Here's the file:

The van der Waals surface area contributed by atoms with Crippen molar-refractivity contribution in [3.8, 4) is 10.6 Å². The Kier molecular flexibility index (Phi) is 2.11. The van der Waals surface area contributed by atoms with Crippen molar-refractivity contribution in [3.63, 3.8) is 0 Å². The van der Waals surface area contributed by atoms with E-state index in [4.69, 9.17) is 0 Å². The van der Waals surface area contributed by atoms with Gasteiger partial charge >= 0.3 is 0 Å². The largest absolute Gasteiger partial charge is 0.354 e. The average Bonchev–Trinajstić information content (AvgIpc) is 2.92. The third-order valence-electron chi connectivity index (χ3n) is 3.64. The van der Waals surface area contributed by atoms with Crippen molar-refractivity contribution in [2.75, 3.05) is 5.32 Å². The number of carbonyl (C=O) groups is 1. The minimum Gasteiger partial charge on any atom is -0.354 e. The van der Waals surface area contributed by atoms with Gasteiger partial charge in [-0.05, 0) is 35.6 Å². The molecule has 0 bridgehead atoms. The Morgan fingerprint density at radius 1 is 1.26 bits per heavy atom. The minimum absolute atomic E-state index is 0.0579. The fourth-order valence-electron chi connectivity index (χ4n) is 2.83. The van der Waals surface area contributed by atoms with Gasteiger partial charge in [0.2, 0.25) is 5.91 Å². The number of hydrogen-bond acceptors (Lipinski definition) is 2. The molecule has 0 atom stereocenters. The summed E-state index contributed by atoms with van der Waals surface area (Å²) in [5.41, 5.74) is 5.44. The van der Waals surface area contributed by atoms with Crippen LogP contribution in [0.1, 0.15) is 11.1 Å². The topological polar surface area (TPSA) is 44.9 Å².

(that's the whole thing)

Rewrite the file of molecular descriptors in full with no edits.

The van der Waals surface area contributed by atoms with Crippen molar-refractivity contribution in [3.8, 4) is 10.6 Å². The Kier molecular flexibility index (Phi) is 2.11. The van der Waals surface area contributed by atoms with Crippen molar-refractivity contribution in [3.63, 3.8) is 0 Å². The van der Waals surface area contributed by atoms with E-state index in [4.69, 9.17) is 0 Å². The van der Waals surface area contributed by atoms with Gasteiger partial charge >= 0.3 is 0 Å². The largest absolute Gasteiger partial charge is 0.354 e. The average Bonchev–Trinajstić information content (AvgIpc) is 2.92. The third-order valence-electron chi connectivity index (χ3n) is 3.64. The van der Waals surface area contributed by atoms with Crippen molar-refractivity contribution in [2.75, 3.05) is 5.32 Å². The number of carbonyl (C=O) groups is 1. The minimum Gasteiger partial charge on any atom is -0.354 e. The van der Waals surface area contributed by atoms with Gasteiger partial charge in [-0.05, 0) is 35.6 Å². The molecule has 0 bridgehead atoms. The Morgan fingerprint density at radius 1 is 1.26 bits per heavy atom. The minimum absolute atomic E-state index is 0.0579. The fourth-order valence-electron chi connectivity index (χ4n) is 2.83. The van der Waals surface area contributed by atoms with Gasteiger partial charge in [0.2, 0.25) is 5.91 Å². The number of hydrogen-bond acceptors (Lipinski definition) is 2. The molecule has 0 atom stereocenters. The summed E-state index contributed by atoms with van der Waals surface area (Å²) in [5.41, 5.74) is 5.44. The van der Waals surface area contributed by atoms with Crippen LogP contribution in [0.1, 0.15) is 11.1 Å². The topological polar surface area (TPSA) is 44.9 Å².